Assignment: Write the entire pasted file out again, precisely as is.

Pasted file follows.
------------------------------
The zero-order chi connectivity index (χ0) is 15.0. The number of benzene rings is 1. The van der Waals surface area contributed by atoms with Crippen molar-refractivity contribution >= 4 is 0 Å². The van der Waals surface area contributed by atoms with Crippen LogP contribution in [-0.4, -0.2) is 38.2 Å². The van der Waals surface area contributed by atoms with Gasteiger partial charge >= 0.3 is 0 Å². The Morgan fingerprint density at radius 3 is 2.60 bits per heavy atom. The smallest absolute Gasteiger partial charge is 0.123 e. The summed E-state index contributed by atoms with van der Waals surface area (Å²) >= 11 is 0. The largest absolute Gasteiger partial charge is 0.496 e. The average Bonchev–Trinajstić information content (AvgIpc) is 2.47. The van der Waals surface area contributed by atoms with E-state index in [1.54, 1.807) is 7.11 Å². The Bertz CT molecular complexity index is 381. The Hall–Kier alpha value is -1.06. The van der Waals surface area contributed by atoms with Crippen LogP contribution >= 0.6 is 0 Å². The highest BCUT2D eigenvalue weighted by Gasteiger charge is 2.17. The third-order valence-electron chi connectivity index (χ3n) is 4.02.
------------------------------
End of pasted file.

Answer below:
The zero-order chi connectivity index (χ0) is 15.0. The number of benzene rings is 1. The van der Waals surface area contributed by atoms with Crippen molar-refractivity contribution >= 4 is 0 Å². The van der Waals surface area contributed by atoms with Crippen LogP contribution in [-0.4, -0.2) is 38.2 Å². The van der Waals surface area contributed by atoms with Gasteiger partial charge >= 0.3 is 0 Å². The Morgan fingerprint density at radius 3 is 2.60 bits per heavy atom. The smallest absolute Gasteiger partial charge is 0.123 e. The summed E-state index contributed by atoms with van der Waals surface area (Å²) >= 11 is 0. The largest absolute Gasteiger partial charge is 0.496 e. The average Bonchev–Trinajstić information content (AvgIpc) is 2.47. The van der Waals surface area contributed by atoms with E-state index in [1.54, 1.807) is 7.11 Å². The Bertz CT molecular complexity index is 381. The Hall–Kier alpha value is -1.06. The van der Waals surface area contributed by atoms with Crippen LogP contribution >= 0.6 is 0 Å². The highest BCUT2D eigenvalue weighted by Gasteiger charge is 2.17. The third-order valence-electron chi connectivity index (χ3n) is 4.02.